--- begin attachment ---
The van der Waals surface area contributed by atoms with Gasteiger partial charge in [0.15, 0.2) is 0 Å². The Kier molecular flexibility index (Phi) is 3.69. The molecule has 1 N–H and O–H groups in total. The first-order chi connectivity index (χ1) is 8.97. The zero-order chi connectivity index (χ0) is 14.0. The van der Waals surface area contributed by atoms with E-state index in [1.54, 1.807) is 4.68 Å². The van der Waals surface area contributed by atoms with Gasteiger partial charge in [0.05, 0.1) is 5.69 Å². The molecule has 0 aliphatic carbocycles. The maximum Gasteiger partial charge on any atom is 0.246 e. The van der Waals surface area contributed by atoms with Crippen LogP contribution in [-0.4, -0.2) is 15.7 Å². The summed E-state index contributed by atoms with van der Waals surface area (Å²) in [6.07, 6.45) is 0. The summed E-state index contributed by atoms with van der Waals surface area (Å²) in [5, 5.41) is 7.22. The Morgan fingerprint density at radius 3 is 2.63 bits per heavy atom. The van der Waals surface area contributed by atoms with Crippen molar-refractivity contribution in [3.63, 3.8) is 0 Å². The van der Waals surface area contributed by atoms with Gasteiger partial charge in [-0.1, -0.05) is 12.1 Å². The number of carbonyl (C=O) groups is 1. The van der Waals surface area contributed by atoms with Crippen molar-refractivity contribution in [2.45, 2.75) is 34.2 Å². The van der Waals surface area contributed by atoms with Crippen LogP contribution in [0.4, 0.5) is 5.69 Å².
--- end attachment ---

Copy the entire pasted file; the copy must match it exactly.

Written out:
The van der Waals surface area contributed by atoms with Gasteiger partial charge in [0.15, 0.2) is 0 Å². The Kier molecular flexibility index (Phi) is 3.69. The molecule has 1 N–H and O–H groups in total. The first-order chi connectivity index (χ1) is 8.97. The zero-order chi connectivity index (χ0) is 14.0. The van der Waals surface area contributed by atoms with E-state index in [1.54, 1.807) is 4.68 Å². The van der Waals surface area contributed by atoms with Gasteiger partial charge in [0.05, 0.1) is 5.69 Å². The molecule has 0 aliphatic carbocycles. The maximum Gasteiger partial charge on any atom is 0.246 e. The van der Waals surface area contributed by atoms with Crippen LogP contribution in [-0.4, -0.2) is 15.7 Å². The summed E-state index contributed by atoms with van der Waals surface area (Å²) in [6.07, 6.45) is 0. The summed E-state index contributed by atoms with van der Waals surface area (Å²) in [5, 5.41) is 7.22. The Morgan fingerprint density at radius 3 is 2.63 bits per heavy atom. The van der Waals surface area contributed by atoms with Crippen molar-refractivity contribution in [3.63, 3.8) is 0 Å². The van der Waals surface area contributed by atoms with Gasteiger partial charge in [-0.1, -0.05) is 12.1 Å². The number of carbonyl (C=O) groups is 1. The van der Waals surface area contributed by atoms with Crippen molar-refractivity contribution in [2.45, 2.75) is 34.2 Å². The van der Waals surface area contributed by atoms with Crippen LogP contribution in [0.4, 0.5) is 5.69 Å².